The Ultimate Guide To Van Life: How To Get Started

The Ultimate Guide To Van Life: How To Get Started

Living in a city is tough. Costs are high, pollution is bad, and the best hours of the day are often spent indoors sitting at a desk. For anyone looking for something different, van life can offer the solution - you can transform your weekends, and it can even lower costs enough that you can take a break from work. This is our first in a series of articles on the ultimate guide to van life - how to move from four walls, to four wheels, and leave that office behind.

Why Choose Van Life?

Whether it's paired up with remote/freelance work to be entirely location independent, or used as an opportunity to make the most of the your free time, a converted van is the ideal solution for anyone for whom a day-trip isn't long enough. Van life is flexible, too - you don't have to give up your home, allowing you to find a balance between life in one place, and life on the road.

Here's everything you need to know to get started.


1. How To Find A Van On A Budget

Whether it's in addition to a permanent home, or it's going to become  your permanent home, there's one thing you can't avoid: you need to have a van that you can live in. The key bit of information here is:

It's cheaper than you think.

We spoke to our good friends at Roam Campers, who pointed out that "because camper vans can be upward of £50k, people often think that's how much they need to spend to even get started. The truth is, you can buy a van and have it professionally converted for far less than you think!".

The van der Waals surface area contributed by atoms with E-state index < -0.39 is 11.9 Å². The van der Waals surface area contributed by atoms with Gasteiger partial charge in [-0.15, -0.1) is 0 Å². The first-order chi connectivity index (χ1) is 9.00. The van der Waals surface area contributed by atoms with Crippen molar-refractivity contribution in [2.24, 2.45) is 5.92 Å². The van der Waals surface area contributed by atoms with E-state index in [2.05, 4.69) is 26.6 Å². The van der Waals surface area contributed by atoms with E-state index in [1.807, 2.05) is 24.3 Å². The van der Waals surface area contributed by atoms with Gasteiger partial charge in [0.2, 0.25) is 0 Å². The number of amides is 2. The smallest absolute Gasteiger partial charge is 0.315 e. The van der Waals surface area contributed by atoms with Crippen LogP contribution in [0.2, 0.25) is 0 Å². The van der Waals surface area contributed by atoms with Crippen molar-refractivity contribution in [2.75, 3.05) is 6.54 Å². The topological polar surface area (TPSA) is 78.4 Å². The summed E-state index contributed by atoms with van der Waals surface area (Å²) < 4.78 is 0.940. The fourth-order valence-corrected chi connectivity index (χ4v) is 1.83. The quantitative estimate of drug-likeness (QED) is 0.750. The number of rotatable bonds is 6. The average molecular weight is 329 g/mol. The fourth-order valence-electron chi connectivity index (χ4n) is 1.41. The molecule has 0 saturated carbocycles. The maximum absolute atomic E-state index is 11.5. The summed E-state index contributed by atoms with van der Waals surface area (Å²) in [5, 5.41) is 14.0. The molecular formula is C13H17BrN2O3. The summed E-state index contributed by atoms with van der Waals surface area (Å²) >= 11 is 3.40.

Shop second hand, and find a bespoke van converter to quote for the conversion. Like Roam, any good company should be able to quote for your budget, meaning there's an option for almost everyone.


2. Make Your Home Rental Friendly

If you're planning a move onto four wheels, but are nervous about giving up a fixed address, then do a soft launch. Find a way to arrange your home so it can be rented out. Whether renting the whole place, or just a room, all you need to do is put a lock on the space you use to store valuables, and you're all set.

The rental income alone can offset almost all of your housing costs while you take your newfound freedom for a test drive.


3. Get Used to Living In Close Quarters

If you're traveling solo, then you're good to go. If you're traveling as a couple, it's time to start preparing! Living in a van means that your personal space is also someone else's personal space, and you both need to find a way to adjust.

Our recommendation: spend a week where you're both always  in the same room. That means cooking together, sitting together, sleeping together, and dressing together. If by the end you can still say "I love you", then the road ahead is going to be paved with gold.


4. Pack For Keeps

When you live in a van, everything has to earn it's place. Those five tote bags, and four broken rucksacks? You need to replace them with one hard wearing weatherproof backpack. Those 10 pairs of shoes? You'll be bringing two at most. You may need to spend a little more, but when you make every item count, it gives you an opportunity to buy kit that'll last you a lifetime.